Police still aren’t certain of the motive for the killings, though they think it may have started as a dispute with the building managers, the Pisciottis. The couple, ages 79 and 69, were to celebrate their 30th wedding anniversary next month.
As the couple arrived at the front door, Vargas’ mother, Esperanza Patterson, 83, screamed: “Get my son out of the apartment!’’
Mariano Arias, 46, who lives on the building’s second floor, said he heard her scream, then gunfire. “I hit the ground,” he said.
Vargas fired about 20 times, police said, shaking nearby apartments. The Pisciottis fell outside the door. Patterson ran outside as smoke billowed from the apartment and draped herself over the bodies, said a witness who did not want to be identified.
Vargas returned to his apartment, went onto the balcony and began firing. One of those bullets struck Carlos Gavilanes, 33, who lived across the street.
“Run!’’ Gavilanes cried out to his son, who was just steps away. He collapsed with his son at his side.
Vargas then marched down to a third-floor apartment, kicked in the door and killed Patricio Simono, 64, and his girlfriend, Merly Niebles, 51.
Her 17-year-old daughter, Priscilla Perez, ran into the bathroom and climbed into the tub, but Vargas followed, taking her life as well.
On Sunday, Hialeah detectives continued to talk to Vargas’ mother, looking for clues on what sparked her son’s rampage.
The elderly woman told detectives her son did not have a girlfriend, although a neighbor said that during the hours-long negotiations with Hialeah police that started Friday night, he heard Vargas tell police he wanted to speak to his girlfriend.
The hours of tense negotiations took place as Vargas pointed a gun at two other neighbors, Zoeb and Sarrida Nek, who he had taken as hostages in apartment 525.
Neighhbor Margarita Reyes said she saw Zoeb run out of his apartment barefoot after hearing the initial gunshots.
"We went inside, but he stayed there," she said.
She and others think that because Zoeb remained outside in the spot where he usually had his morning cigarette and tea, with his door open and wife inside, Vargas spotted him and forced him inside 525.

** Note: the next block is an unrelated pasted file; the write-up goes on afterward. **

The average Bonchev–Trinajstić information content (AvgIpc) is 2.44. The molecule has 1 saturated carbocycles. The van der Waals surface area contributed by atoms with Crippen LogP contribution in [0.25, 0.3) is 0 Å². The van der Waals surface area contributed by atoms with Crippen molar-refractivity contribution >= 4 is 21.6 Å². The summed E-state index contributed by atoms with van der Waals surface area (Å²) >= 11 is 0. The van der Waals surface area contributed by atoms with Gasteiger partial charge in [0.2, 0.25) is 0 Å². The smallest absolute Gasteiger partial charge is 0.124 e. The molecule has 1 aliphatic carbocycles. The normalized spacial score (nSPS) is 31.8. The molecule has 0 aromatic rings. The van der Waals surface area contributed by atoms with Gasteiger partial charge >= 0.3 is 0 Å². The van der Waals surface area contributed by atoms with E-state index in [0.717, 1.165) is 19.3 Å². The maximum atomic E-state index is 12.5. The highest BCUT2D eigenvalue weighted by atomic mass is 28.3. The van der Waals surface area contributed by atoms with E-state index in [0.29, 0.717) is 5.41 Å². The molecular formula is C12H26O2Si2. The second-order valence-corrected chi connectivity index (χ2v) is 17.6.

Police then watched as the Neks pleaded for their lives, weeping on their knees in their apartment.
So began what would be an arduous and chilling three-hour negotiation — all captured on video by a small robotic camera that police secretly positioned inside the couple’s apartment.
“Pedro, let these people out, we’re going to help you,’’ hostage negotiator Ricardo Plasencia said, according to a witness. Vargas asked for his girlfriend and his mother, and mumbled about getting a subpoena and going to court. Much of his ranting made no sense, police said.
By 2 a.m. time had run out.
SWAT teams stormed the apartment, killing Vargas and rescuing the hostages unharmed.
“After periods of silence at the end, and seeing the images the robot brought back to us, we felt negotiations were breaking down,’’ Hialeah police spokesman Carl Zogby said, noting that Vargas fired back and still had several rounds of ammunition when the SWAT team moved in.
Neighbor Carlos Sanchez said the standoff ended in the Neks’ bedroom. The bedroom wall of Sanchez’ own apartment now shows evidence of Vargas’ final moments — it’s littered with bullet holes. Sanchez, who had evacuated from the building before the shots were fired, is repulsed by the whole scene.
“I don’t even want to sleep in that bed,” Sanchez said. “It’s terrible.”
Said Hialeah Mayor Carlos Hernandez: “We have never experienced a situation such as this, with so many victims in a building with so many defenseless people and with many obstacles that the police had to overcome. It was like a movie that has now left our community in mourning.”
Miami Herald staff writers Evan S. Benn, Benjamin S. Brasch, Patricia Mazzei and Luisa Yanez, and El Nuevo Herald staff writers Enrique Flor, Melissa Sanchez and Julio Menache contributed to this report, which was supplemented with material from The Associated Press.